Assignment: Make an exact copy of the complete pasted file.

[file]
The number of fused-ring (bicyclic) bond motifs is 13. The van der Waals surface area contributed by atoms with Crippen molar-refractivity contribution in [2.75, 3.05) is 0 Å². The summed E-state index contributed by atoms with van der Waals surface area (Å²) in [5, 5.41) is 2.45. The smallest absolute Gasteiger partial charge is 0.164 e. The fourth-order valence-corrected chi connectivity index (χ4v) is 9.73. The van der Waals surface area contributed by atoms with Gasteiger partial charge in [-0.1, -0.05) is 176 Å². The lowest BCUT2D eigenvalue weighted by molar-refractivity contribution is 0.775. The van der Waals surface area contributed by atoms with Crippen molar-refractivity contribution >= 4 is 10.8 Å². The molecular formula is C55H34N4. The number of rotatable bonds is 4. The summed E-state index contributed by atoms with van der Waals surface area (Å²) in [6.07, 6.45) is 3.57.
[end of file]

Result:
The number of fused-ring (bicyclic) bond motifs is 13. The van der Waals surface area contributed by atoms with Crippen molar-refractivity contribution in [2.75, 3.05) is 0 Å². The summed E-state index contributed by atoms with van der Waals surface area (Å²) in [5, 5.41) is 2.45. The smallest absolute Gasteiger partial charge is 0.164 e. The fourth-order valence-corrected chi connectivity index (χ4v) is 9.73. The van der Waals surface area contributed by atoms with Gasteiger partial charge in [-0.1, -0.05) is 176 Å². The lowest BCUT2D eigenvalue weighted by molar-refractivity contribution is 0.775. The van der Waals surface area contributed by atoms with Crippen molar-refractivity contribution >= 4 is 10.8 Å². The molecular formula is C55H34N4. The number of rotatable bonds is 4. The summed E-state index contributed by atoms with van der Waals surface area (Å²) in [6.07, 6.45) is 3.57.